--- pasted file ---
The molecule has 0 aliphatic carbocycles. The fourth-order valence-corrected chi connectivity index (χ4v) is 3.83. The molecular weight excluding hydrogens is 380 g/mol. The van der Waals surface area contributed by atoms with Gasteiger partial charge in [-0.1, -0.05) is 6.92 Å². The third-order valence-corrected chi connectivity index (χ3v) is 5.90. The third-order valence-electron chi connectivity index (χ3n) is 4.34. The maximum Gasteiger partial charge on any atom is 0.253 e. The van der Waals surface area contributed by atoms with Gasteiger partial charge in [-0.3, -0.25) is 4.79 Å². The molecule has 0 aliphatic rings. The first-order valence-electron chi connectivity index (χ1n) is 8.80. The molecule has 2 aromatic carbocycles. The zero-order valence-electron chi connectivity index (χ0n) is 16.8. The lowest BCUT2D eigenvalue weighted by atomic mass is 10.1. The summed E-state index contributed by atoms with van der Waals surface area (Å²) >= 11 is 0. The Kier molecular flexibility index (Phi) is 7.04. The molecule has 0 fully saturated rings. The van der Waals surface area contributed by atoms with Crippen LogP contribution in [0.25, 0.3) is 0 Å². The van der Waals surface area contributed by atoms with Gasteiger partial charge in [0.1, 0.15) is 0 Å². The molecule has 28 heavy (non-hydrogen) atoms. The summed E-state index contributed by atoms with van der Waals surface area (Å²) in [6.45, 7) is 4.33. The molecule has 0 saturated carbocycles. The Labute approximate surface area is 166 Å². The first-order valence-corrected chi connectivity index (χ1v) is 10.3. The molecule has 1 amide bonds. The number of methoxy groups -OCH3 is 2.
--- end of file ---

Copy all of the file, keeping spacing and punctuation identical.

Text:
The molecule has 0 aliphatic carbocycles. The fourth-order valence-corrected chi connectivity index (χ4v) is 3.83. The molecular weight excluding hydrogens is 380 g/mol. The van der Waals surface area contributed by atoms with Gasteiger partial charge in [-0.1, -0.05) is 6.92 Å². The third-order valence-corrected chi connectivity index (χ3v) is 5.90. The third-order valence-electron chi connectivity index (χ3n) is 4.34. The maximum Gasteiger partial charge on any atom is 0.253 e. The van der Waals surface area contributed by atoms with Gasteiger partial charge in [-0.3, -0.25) is 4.79 Å². The molecule has 0 aliphatic rings. The first-order valence-electron chi connectivity index (χ1n) is 8.80. The molecule has 2 aromatic carbocycles. The zero-order valence-electron chi connectivity index (χ0n) is 16.8. The lowest BCUT2D eigenvalue weighted by atomic mass is 10.1. The summed E-state index contributed by atoms with van der Waals surface area (Å²) >= 11 is 0. The Kier molecular flexibility index (Phi) is 7.04. The molecule has 0 fully saturated rings. The van der Waals surface area contributed by atoms with Crippen LogP contribution in [0.25, 0.3) is 0 Å². The van der Waals surface area contributed by atoms with Gasteiger partial charge in [0.1, 0.15) is 0 Å². The molecule has 28 heavy (non-hydrogen) atoms. The summed E-state index contributed by atoms with van der Waals surface area (Å²) in [6.45, 7) is 4.33. The molecule has 0 saturated carbocycles. The Labute approximate surface area is 166 Å². The first-order valence-corrected chi connectivity index (χ1v) is 10.3. The molecule has 1 amide bonds. The number of methoxy groups -OCH3 is 2.